DUP leader ‘hopeful’ deal can be done on NI protocol but insists work remains

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The leader of the DUP has expressed hope that the UK and EU can strike a deal that addresses unionist concerns about Brexit’s Northern Ireland Protocol.

Commenting after meeting Prime Minister Rishi Sunak in Belfast, Sir Jeffrey Donaldson said it appeared “real progress” had been made in negotiations between London and Brussels, but he cautioned that more work was needed to get a final deal “over the line”.

Mr Sunak met with the leaders of the five main Stormont parties on Friday amid mounting speculation that the Government and European Commission are on the cusp of unveiling an agreement on the contentious Irish trading arrangements.

Prime Minister Rishi Sunak (right) leaves the Culloden Hotel in Belfast after holding talks with Stormont leaders (Liam McBurney/PA).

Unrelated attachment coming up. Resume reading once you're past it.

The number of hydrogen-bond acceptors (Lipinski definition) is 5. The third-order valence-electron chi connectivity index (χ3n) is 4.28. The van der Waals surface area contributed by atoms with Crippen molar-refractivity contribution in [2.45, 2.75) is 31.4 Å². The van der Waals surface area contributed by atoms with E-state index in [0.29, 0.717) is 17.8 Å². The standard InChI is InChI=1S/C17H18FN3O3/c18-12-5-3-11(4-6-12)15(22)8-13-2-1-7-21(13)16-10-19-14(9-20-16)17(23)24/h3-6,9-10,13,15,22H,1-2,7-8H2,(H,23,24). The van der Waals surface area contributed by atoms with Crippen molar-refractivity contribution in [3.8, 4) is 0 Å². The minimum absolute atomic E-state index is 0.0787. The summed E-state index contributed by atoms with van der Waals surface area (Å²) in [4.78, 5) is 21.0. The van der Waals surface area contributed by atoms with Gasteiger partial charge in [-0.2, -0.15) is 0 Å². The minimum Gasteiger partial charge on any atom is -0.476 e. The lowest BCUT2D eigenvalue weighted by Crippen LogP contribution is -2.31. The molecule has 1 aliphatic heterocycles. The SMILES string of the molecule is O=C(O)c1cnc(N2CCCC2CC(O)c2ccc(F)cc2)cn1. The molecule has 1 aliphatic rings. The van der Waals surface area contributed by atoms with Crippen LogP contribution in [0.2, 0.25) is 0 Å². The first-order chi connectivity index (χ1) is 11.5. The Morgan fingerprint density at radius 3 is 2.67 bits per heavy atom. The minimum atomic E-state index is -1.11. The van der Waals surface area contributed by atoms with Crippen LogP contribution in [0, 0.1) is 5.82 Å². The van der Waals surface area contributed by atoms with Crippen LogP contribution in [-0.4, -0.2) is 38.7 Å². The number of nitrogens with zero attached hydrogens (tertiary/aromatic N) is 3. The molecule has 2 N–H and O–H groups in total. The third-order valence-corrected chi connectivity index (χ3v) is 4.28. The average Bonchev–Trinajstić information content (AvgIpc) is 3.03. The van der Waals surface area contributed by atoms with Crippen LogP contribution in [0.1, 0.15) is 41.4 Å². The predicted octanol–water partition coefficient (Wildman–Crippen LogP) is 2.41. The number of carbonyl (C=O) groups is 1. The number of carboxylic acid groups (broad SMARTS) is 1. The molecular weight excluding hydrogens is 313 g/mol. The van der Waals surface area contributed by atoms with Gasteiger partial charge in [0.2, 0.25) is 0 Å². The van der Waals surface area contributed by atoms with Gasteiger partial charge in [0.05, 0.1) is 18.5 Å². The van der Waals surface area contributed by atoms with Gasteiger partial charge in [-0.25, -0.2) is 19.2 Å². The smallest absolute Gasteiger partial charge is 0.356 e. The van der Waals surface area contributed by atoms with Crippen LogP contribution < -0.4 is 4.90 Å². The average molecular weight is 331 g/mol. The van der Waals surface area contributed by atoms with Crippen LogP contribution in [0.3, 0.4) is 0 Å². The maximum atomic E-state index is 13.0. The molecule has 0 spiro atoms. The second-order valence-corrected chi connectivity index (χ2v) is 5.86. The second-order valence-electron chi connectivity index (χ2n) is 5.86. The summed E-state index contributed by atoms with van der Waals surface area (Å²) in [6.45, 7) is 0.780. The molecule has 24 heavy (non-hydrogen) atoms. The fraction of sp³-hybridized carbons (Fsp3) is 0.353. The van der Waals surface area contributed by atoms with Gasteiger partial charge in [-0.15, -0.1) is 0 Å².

The protocol instead created economic barriers on trade being shipped from Great Britain to Northern Ireland.

It has proven to be deeply unpopular with unionists, who claim it has weakened Northern Ireland’s place within the UK, and the DUP has used a Stormont veto to collapse the powersharing institutions in protest at the arrangements.

The immediate future of devolution at Stormont therefore rests on whether or not the DUP is content with any new protocol deal.

“Clearly this is a big moment, the next generation of Northern Ireland and its people requires us all, I think, collectively to use our best efforts – particularly the Prime Minister and the European Commission president – to get these issues resolved and to get to a place where the political institutions can be restored,” Sir Jeffrey said.

“The decisions that will be taken by the Prime Minister and by the European Commission will either consign Northern Ireland to more division or they will clear a path towards healing and to the restoration of the political institutions.”

Sinn Fein Party leader Mary Lou McDonald (left) and vice president Michelle O’Neill arrive at the Culloden Hotel to meet Prime Minister Rishi Sunak (Liam McBurney/PA).

It is understood the DUP were involved in separate discussions with No 10 officials as well. The party also held talks with the Prime Minister on Thursday evening.